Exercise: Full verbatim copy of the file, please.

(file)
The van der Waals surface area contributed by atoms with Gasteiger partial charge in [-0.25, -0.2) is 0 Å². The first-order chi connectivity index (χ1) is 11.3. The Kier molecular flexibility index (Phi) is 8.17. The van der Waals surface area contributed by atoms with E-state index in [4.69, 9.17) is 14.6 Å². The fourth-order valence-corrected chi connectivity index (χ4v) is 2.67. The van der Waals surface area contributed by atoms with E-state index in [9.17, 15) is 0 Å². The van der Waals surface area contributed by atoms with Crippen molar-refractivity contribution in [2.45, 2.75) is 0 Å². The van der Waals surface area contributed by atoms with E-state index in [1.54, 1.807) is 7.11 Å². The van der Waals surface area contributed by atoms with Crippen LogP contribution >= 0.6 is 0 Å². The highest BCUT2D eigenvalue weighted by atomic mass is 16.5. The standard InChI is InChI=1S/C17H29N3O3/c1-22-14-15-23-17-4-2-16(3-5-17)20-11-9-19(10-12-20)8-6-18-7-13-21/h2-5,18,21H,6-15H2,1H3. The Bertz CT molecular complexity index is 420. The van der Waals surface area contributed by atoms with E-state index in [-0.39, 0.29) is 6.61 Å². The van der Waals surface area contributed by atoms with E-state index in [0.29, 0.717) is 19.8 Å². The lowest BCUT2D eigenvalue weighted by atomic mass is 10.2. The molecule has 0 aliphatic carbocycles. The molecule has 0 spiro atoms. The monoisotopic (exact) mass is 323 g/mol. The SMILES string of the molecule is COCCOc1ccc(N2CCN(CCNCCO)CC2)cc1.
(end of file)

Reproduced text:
The van der Waals surface area contributed by atoms with Gasteiger partial charge in [-0.25, -0.2) is 0 Å². The first-order chi connectivity index (χ1) is 11.3. The Kier molecular flexibility index (Phi) is 8.17. The van der Waals surface area contributed by atoms with E-state index in [4.69, 9.17) is 14.6 Å². The fourth-order valence-corrected chi connectivity index (χ4v) is 2.67. The van der Waals surface area contributed by atoms with E-state index in [9.17, 15) is 0 Å². The van der Waals surface area contributed by atoms with Crippen molar-refractivity contribution in [2.45, 2.75) is 0 Å². The van der Waals surface area contributed by atoms with E-state index in [1.54, 1.807) is 7.11 Å². The van der Waals surface area contributed by atoms with Crippen LogP contribution >= 0.6 is 0 Å². The highest BCUT2D eigenvalue weighted by atomic mass is 16.5. The standard InChI is InChI=1S/C17H29N3O3/c1-22-14-15-23-17-4-2-16(3-5-17)20-11-9-19(10-12-20)8-6-18-7-13-21/h2-5,18,21H,6-15H2,1H3. The Bertz CT molecular complexity index is 420. The van der Waals surface area contributed by atoms with E-state index in [-0.39, 0.29) is 6.61 Å². The van der Waals surface area contributed by atoms with E-state index in [0.29, 0.717) is 19.8 Å². The lowest BCUT2D eigenvalue weighted by atomic mass is 10.2. The molecule has 0 aliphatic carbocycles. The molecule has 0 spiro atoms. The monoisotopic (exact) mass is 323 g/mol. The SMILES string of the molecule is COCCOc1ccc(N2CCN(CCNCCO)CC2)cc1.